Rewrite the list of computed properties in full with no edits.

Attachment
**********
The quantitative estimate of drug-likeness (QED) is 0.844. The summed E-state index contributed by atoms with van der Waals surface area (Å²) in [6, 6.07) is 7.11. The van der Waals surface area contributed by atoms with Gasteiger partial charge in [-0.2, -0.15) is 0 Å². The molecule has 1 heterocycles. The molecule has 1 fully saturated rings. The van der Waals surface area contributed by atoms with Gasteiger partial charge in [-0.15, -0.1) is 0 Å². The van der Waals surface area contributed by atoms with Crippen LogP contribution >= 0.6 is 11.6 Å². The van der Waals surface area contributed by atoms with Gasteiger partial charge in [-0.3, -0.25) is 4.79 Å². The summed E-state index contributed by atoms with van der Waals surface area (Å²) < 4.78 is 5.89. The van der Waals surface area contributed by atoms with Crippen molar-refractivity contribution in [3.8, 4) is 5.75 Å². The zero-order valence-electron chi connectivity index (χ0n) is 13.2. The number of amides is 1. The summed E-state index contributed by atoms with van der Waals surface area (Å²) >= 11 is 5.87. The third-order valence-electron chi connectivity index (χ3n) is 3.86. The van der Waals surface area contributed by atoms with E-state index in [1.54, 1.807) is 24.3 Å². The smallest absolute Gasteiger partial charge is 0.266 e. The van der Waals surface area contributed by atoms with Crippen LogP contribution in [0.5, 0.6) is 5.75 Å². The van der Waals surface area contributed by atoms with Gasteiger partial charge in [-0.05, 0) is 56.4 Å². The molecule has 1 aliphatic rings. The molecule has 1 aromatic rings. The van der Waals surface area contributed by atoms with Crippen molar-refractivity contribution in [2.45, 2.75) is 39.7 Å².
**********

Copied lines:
The quantitative estimate of drug-likeness (QED) is 0.844. The summed E-state index contributed by atoms with van der Waals surface area (Å²) in [6, 6.07) is 7.11. The van der Waals surface area contributed by atoms with Gasteiger partial charge in [-0.2, -0.15) is 0 Å². The molecule has 1 heterocycles. The molecule has 1 fully saturated rings. The van der Waals surface area contributed by atoms with Gasteiger partial charge in [-0.15, -0.1) is 0 Å². The van der Waals surface area contributed by atoms with Crippen LogP contribution >= 0.6 is 11.6 Å². The van der Waals surface area contributed by atoms with Gasteiger partial charge in [-0.3, -0.25) is 4.79 Å². The summed E-state index contributed by atoms with van der Waals surface area (Å²) < 4.78 is 5.89. The van der Waals surface area contributed by atoms with Crippen molar-refractivity contribution in [3.8, 4) is 5.75 Å². The zero-order valence-electron chi connectivity index (χ0n) is 13.2. The number of amides is 1. The summed E-state index contributed by atoms with van der Waals surface area (Å²) >= 11 is 5.87. The third-order valence-electron chi connectivity index (χ3n) is 3.86. The van der Waals surface area contributed by atoms with E-state index in [1.54, 1.807) is 24.3 Å². The smallest absolute Gasteiger partial charge is 0.266 e. The van der Waals surface area contributed by atoms with Crippen LogP contribution in [0.5, 0.6) is 5.75 Å². The van der Waals surface area contributed by atoms with Gasteiger partial charge in [-0.05, 0) is 56.4 Å². The molecule has 1 aliphatic rings. The molecule has 1 aromatic rings. The van der Waals surface area contributed by atoms with Crippen molar-refractivity contribution in [2.45, 2.75) is 39.7 Å².